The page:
SEASON OF THE SPIDER! It's that time of year when our homes house unwelcome visitors - of the eight legged variety. Lisa Salmon reveals how to spider-proof your pad.
AS temperatures drop over the next month or two, keeping doors and windows shut won't just keep the heat in - it'll help keep spiders out.
The reasonably mild, wet weather in the UK recently has led to more spiders being spotted, and a garden building hailed as 'the world's first spider-proof shed' has even been launched, boasting a host of anti-spider features, including silicone-sealed joints, airtight windows and doors, and an interior lined with spider-repellent paper - as well as a 'No Spiders' allowed sign, just in case spiders can read.
But if you don't have spiderproofing, the eight-legged tiny terrors will make their way indoors - and often, they'll head straight for your house.
Experts say house spiders, which can grow up to 12cm long, are particularly large and plentiful this year, and their indoor invasion could be joined by Britain's increasing numbers of false widow spiders, which earned their name because of their resemblance to the much more dangerous black widow spider.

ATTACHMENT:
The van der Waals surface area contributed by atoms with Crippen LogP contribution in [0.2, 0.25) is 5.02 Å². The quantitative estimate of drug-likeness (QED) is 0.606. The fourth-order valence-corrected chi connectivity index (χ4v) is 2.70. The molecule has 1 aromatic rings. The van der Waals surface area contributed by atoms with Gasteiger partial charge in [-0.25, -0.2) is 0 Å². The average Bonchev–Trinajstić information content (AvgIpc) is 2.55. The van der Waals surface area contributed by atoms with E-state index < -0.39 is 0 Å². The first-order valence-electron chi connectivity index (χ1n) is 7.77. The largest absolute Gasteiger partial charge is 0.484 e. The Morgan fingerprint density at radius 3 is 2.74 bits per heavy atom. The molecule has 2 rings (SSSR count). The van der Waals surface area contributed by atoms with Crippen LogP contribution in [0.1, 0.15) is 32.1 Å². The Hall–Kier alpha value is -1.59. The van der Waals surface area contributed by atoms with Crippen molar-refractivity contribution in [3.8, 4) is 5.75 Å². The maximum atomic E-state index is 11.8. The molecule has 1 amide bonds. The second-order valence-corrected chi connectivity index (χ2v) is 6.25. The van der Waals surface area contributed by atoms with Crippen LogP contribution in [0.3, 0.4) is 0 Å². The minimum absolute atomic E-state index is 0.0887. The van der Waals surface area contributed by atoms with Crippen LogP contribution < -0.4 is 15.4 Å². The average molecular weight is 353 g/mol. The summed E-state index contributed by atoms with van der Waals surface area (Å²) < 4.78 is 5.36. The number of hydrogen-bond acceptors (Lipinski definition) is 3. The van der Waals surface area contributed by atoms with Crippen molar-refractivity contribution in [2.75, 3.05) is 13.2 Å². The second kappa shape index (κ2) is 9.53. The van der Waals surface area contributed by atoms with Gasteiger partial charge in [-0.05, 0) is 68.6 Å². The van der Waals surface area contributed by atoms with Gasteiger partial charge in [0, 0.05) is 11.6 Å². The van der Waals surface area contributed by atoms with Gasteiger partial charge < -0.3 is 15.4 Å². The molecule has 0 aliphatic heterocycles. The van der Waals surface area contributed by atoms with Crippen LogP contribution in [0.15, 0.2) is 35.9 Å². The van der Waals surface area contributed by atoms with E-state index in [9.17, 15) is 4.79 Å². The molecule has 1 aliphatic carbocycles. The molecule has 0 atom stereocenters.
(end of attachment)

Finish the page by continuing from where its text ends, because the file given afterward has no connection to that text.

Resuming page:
While house spiders can bite but have no venom, false widows have been dubbed 'Britain's most venomous spiders',' as they do indeed carry venom. However, like the rest of our native spiders, they aren't aggressive. While they can, rarely, leave a bite which can cause pain, redness and swelling, they're unlikely to if handled with care - or, preferably, not handled at all.
But whether they bite or not, most people don't want spiders sharing their home.
If you do see one in the house, just put a container over it, scoop it up with a postcard and gently put it outside. However, there are plenty of things you can do to prevent the pesky critters invading your living space in the first place.
David Cross, head of the Technical Training Academy at Rentokil Pest Control, says: "Male house spiders leave their webs and enter homes in the late summer and autumn months to look for breeding partners. Recent spells of wet weather will have encouraged this behaviour, making it seem like there are more spiders than usual.
"As spiders are able to squeeze themselves through tiny gaps and holes, it's impossible to completely proof your house against them, but of course, closing doors and windows will help keep them at bay."
House spiders can grow up to 12cm long but have no venom and rarely bite